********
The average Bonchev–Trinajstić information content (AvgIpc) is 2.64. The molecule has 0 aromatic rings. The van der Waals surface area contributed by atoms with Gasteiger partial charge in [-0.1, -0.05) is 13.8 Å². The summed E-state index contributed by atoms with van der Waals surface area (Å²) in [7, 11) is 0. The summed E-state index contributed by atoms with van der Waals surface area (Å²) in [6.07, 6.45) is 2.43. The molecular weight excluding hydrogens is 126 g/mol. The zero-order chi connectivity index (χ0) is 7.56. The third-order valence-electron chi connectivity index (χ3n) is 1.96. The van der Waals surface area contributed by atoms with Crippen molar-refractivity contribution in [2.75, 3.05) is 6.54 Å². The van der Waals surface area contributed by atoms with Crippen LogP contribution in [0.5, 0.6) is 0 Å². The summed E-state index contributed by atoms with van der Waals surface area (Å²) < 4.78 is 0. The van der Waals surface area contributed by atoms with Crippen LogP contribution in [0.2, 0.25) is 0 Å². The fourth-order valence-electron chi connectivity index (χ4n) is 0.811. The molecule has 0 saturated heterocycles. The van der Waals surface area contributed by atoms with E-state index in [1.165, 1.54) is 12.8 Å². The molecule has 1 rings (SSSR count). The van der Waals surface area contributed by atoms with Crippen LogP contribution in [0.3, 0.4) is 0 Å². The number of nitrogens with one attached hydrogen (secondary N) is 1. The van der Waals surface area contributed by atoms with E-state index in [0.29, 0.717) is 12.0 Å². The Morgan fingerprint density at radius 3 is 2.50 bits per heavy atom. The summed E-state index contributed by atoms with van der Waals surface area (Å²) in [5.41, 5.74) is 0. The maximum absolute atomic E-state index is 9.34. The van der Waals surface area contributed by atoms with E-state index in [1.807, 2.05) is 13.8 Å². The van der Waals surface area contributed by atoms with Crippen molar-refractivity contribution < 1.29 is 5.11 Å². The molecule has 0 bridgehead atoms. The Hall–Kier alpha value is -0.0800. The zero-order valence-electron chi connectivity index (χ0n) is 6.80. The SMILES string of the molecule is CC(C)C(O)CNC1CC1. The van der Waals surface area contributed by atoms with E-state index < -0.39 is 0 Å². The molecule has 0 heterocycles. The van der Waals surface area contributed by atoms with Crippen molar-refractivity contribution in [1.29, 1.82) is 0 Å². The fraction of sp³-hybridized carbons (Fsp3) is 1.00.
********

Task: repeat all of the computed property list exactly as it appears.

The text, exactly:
The average Bonchev–Trinajstić information content (AvgIpc) is 2.64. The molecule has 0 aromatic rings. The van der Waals surface area contributed by atoms with Gasteiger partial charge in [-0.1, -0.05) is 13.8 Å². The summed E-state index contributed by atoms with van der Waals surface area (Å²) in [7, 11) is 0. The summed E-state index contributed by atoms with van der Waals surface area (Å²) in [6.07, 6.45) is 2.43. The molecular weight excluding hydrogens is 126 g/mol. The zero-order chi connectivity index (χ0) is 7.56. The third-order valence-electron chi connectivity index (χ3n) is 1.96. The van der Waals surface area contributed by atoms with Crippen molar-refractivity contribution in [2.75, 3.05) is 6.54 Å². The van der Waals surface area contributed by atoms with Crippen LogP contribution in [0.5, 0.6) is 0 Å². The summed E-state index contributed by atoms with van der Waals surface area (Å²) < 4.78 is 0. The van der Waals surface area contributed by atoms with Crippen LogP contribution in [0.2, 0.25) is 0 Å². The fourth-order valence-electron chi connectivity index (χ4n) is 0.811. The molecule has 0 saturated heterocycles. The van der Waals surface area contributed by atoms with E-state index in [1.165, 1.54) is 12.8 Å². The molecule has 1 rings (SSSR count). The van der Waals surface area contributed by atoms with Crippen LogP contribution in [0.3, 0.4) is 0 Å². The number of nitrogens with one attached hydrogen (secondary N) is 1. The van der Waals surface area contributed by atoms with E-state index in [0.29, 0.717) is 12.0 Å². The Morgan fingerprint density at radius 3 is 2.50 bits per heavy atom. The summed E-state index contributed by atoms with van der Waals surface area (Å²) in [5.41, 5.74) is 0. The maximum absolute atomic E-state index is 9.34. The van der Waals surface area contributed by atoms with E-state index in [1.807, 2.05) is 13.8 Å². The van der Waals surface area contributed by atoms with Crippen molar-refractivity contribution < 1.29 is 5.11 Å². The molecule has 0 bridgehead atoms. The Hall–Kier alpha value is -0.0800. The zero-order valence-electron chi connectivity index (χ0n) is 6.80. The SMILES string of the molecule is CC(C)C(O)CNC1CC1. The van der Waals surface area contributed by atoms with E-state index < -0.39 is 0 Å². The molecule has 0 heterocycles. The van der Waals surface area contributed by atoms with Crippen molar-refractivity contribution in [1.29, 1.82) is 0 Å². The fraction of sp³-hybridized carbons (Fsp3) is 1.00.